Vol. 20, 2017
It's been a wonderful thirty years of my association and time with GRI, first as a Board of Trustees member, then GRI’s President and then back as a Board member, but it is time to move on. I came to know GRI during the years that the organization was transitioning from its mid- western location and "one man band", to Penn State, where it would become a globally recognized source for Gear Research. It was during this early time that AGMA became more involved in the GRI as they saw the direct benefit to the Gear Industry. And benefit it did!, under the very able leadership of Dr. Suren Rao, and many talented future Gear Engineers who would pass thru the GRI labs during their Undergraduate and Graduate degree studies.
So many wonderful and talented "Gear" people who have built GRI and established GRI as an important cog in the Industry as we know today. The technical article described here on evaluating ultra-clean gear steels for the aerospace industry is just one example of GRI’s significance to the industry.
On reflection, it never ceases to amaze me how giving time and talent always seems to give us so much more then we feel have given. I have met such wonderful and talented people from so many different areas of our industry. Not to mention opportunities to visit so many great factories, large and small, is and has been an incredible education in itself. I have been privileged and honored to have been able to add my small measure to what has become such a great resource to our Gear Industry.
Sam R. Haines
It is known that vacuum re-melting of steels, such as AISI 9310, AMS 6308, M-50, 4340, etc., improves their fatigue and endurance properties. In general vacuum melting reduces the gas content in the steel and in turn reduces the gas available to form inclusions. The absence of inclusions induces the avoidance of inclusion related failures in the material enhancing the material’s fatigue properties. Significant data and experience showing the improvement of fatigue properties of double vacuum melted steel (VIM-VAR) over single melted steel (VAR) already exists. Performance data on triple-melt Nickel alloys for gas turbine applications also demonstrates an increase in fatigue life and endurance. The question that needs to be answered is whether triple-melt steels would show improved gear related fatigue performance on a “cost justified” basis. The Gear Research Institute is stepping up to answer this question.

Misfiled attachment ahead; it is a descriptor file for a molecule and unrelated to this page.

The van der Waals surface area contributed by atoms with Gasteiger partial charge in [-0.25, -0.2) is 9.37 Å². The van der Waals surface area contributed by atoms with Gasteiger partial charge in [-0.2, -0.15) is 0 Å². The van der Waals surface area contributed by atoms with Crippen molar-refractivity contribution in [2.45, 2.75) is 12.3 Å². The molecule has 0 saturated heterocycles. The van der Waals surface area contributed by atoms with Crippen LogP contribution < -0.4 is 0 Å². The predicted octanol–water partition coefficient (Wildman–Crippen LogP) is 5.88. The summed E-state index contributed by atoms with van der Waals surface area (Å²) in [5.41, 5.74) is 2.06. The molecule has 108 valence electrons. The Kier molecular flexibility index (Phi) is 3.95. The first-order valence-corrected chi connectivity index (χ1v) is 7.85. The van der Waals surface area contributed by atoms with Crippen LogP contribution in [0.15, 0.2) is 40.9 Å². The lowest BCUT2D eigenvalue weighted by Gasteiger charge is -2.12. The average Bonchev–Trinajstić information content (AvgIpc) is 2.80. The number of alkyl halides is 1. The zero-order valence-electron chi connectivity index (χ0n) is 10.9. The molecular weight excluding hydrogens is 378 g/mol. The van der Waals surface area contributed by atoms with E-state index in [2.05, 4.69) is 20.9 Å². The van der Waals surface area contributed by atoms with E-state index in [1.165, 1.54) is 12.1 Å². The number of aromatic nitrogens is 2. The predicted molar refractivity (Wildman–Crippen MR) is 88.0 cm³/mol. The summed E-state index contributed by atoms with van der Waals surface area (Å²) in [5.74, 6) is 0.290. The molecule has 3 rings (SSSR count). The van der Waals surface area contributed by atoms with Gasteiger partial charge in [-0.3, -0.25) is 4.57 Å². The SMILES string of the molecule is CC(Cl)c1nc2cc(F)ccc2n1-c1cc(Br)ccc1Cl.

In a project sponsored by the Aerospace Bloc (sponsors: GE Avio, Bell Helicopter, Boeing, CarTech, GE, Honeywell, Lockheed-Martin, Pratt & Whitney-Canada, Pratt & Whitney-East Hartford, REM Surface Engineering, Rolls Royce, Sikorsky and UTC Space Systems), triple-melt AMS 6308 (VIM-VAR-VAR) and (VIM-ESR-VAR) alloys will be evaluated for axial fatigue properties. Baseline tests will also be conducted on AMS 6308 double-melt (VIM-VAR) steel. The axial fatigue tests will be conducted as per ASTM E466-15. This test was chosen as it is the simplest test to perform and further gear related fatigue tests are planned if data obtained in this initial effort is encouraging.
The various steels are manufactured by Carpenter Technologies (CarTech) specifically for this project. Very careful material processing details were defined by CarTech and accepted by the Steering Committee of the Aerospace Bloc. These details spelled out the post-processing after ingot casting and the inspection and evaluation procedures that the triple-melt and the double-melt steels for this project would undergo. They included metallurgical testing and standard release testing as per CarTech’s procedures. This test and evaluation data on these materials was also presented to the Steering Committee at one of the subsequent review meetings.
A significant amount of planning has also be expended in the location of the test specimen blanks relative to the ingot. Specimens are to be fabricated in both the longitudinal and transverse direction relative to the ingot. The key is to obtain specimens that characterize the entire ingot and not just one particular location or direction. Illustrated below in figure 1 are the location of the longitudinal and transverse test specimen blanks in the ingot for the axial fatigue and tensile tests planned in this effort. These specimen blanks will be wire electro-discharge-machined (EDM) from the ingots.